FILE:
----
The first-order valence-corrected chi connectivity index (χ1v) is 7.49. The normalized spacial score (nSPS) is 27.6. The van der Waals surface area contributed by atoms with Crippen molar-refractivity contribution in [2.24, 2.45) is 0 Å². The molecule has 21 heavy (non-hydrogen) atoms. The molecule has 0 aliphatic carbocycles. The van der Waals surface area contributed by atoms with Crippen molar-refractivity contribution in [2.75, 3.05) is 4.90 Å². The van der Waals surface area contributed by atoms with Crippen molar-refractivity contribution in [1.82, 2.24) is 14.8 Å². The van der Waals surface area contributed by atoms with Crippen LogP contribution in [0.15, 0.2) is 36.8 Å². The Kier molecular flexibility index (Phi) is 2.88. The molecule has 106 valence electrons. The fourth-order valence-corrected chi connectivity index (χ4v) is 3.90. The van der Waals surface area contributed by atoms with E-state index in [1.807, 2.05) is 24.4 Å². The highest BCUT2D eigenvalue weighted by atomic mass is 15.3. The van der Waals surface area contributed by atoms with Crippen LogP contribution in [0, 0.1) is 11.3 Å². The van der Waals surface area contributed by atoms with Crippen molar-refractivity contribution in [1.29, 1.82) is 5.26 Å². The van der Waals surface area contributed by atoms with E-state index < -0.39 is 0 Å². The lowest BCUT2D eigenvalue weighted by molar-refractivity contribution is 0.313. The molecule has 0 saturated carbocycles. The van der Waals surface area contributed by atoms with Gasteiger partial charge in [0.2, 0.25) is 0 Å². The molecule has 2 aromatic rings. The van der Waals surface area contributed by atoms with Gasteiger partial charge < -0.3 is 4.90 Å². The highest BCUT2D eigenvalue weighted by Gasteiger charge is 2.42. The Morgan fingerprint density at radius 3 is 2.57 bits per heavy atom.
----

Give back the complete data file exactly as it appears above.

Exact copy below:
The first-order valence-corrected chi connectivity index (χ1v) is 7.49. The normalized spacial score (nSPS) is 27.6. The van der Waals surface area contributed by atoms with Crippen molar-refractivity contribution in [2.24, 2.45) is 0 Å². The molecule has 21 heavy (non-hydrogen) atoms. The molecule has 0 aliphatic carbocycles. The van der Waals surface area contributed by atoms with Crippen molar-refractivity contribution in [2.75, 3.05) is 4.90 Å². The van der Waals surface area contributed by atoms with Crippen molar-refractivity contribution in [1.82, 2.24) is 14.8 Å². The van der Waals surface area contributed by atoms with Crippen LogP contribution in [0.15, 0.2) is 36.8 Å². The Kier molecular flexibility index (Phi) is 2.88. The molecule has 106 valence electrons. The fourth-order valence-corrected chi connectivity index (χ4v) is 3.90. The van der Waals surface area contributed by atoms with E-state index in [1.807, 2.05) is 24.4 Å². The highest BCUT2D eigenvalue weighted by atomic mass is 15.3. The van der Waals surface area contributed by atoms with Crippen LogP contribution in [0, 0.1) is 11.3 Å². The van der Waals surface area contributed by atoms with Crippen molar-refractivity contribution in [1.29, 1.82) is 5.26 Å². The van der Waals surface area contributed by atoms with E-state index < -0.39 is 0 Å². The lowest BCUT2D eigenvalue weighted by molar-refractivity contribution is 0.313. The molecule has 0 saturated carbocycles. The van der Waals surface area contributed by atoms with Gasteiger partial charge in [0.2, 0.25) is 0 Å². The molecule has 2 aromatic rings. The van der Waals surface area contributed by atoms with Gasteiger partial charge < -0.3 is 4.90 Å². The highest BCUT2D eigenvalue weighted by Gasteiger charge is 2.42. The Morgan fingerprint density at radius 3 is 2.57 bits per heavy atom.